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Stony Brook University, Saint Louis University End Animal Labs After Bar Association, PCRM Letters

Two more medical schools have stopped using live animal labs in medical education. Stony Brook University Health Sciences Center School of Medicine in New York and Saint Louis University School of Medicine join eight others that have stopped using live animals labs in medical student curricula since the beginning of 2006.

surgeryStony Brook University announced in early August that fourth-year medical students will no longer observe a surgical training course involving live pigs at Winthrop-University Hospital in Mineola. The cancellation announcement came after the Association of the Bar of the City of New York sent letters to the school criticizing the practice.

A USDA inspection report in March cited Winthrop-University Hospital for noncompliance with the Animal Welfare Act for not providing proof that it looked for alternatives to the use of live animals. In June, New York bar association sent letters to the school's dean, Richard Fine. The bar association’s letters urged the school to discontinue the use of live animals in its surgery laboratory “on legal, scientific, and ethical grounds.”

The surgical course used anesthetized pigs to teach skills in laparoscopic surgery, which involves making small incisions in the abdomen to repair internal injuries or remove tissue. After the class, the pigs were killed. Student surgeons can learn laparoscopic surgery more effectively with modern non-animal teaching methods, as PCRM member Deborah Wilson, M.D., a highly successful laparoscopic surgeon, explained in a letter published in Newsday.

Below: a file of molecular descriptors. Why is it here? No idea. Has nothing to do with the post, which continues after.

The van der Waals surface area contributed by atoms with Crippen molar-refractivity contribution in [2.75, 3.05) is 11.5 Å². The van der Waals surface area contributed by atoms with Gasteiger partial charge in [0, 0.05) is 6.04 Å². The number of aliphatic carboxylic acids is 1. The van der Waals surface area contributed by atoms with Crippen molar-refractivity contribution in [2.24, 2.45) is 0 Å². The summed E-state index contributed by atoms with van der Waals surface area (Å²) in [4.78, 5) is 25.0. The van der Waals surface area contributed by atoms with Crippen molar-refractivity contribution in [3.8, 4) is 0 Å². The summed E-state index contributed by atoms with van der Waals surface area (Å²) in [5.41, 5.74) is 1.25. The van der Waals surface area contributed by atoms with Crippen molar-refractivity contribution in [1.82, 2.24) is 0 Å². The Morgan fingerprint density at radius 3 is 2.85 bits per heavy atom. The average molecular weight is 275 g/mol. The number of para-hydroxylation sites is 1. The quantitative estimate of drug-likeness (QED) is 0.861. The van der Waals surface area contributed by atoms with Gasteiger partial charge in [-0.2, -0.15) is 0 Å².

Saint Louis University School of Medicine also recently announced its live animal lab cancellation in response to a letter, this time from PCRM. In a letter sent April 25 to the school's dean, Patricia L. Monteleone, M.D., PCRM called attention to a resolution passed by the American Medical Student Association (AMSA) in March. AMSA amended its official position regarding alternatives to animal laboratories from a statement that the organization “urges that alternative educational materials, such as films, videotapes and computer simulations be provided for students who do not choose to attend these classes and labs (1986)” to “AMSA strongly encourages the replacement of animal laboratories with non-animal alternatives in undergraduate medical education.” In response to PCRM’s letter, the school announced the end of its second-year cardiovascular physiology elective using live pigs as of August 15.

These announcements bring the total number of allopathic medical schools that still use live animals to teach basic concepts in human physiology, pharmacology, or surgery to 11.

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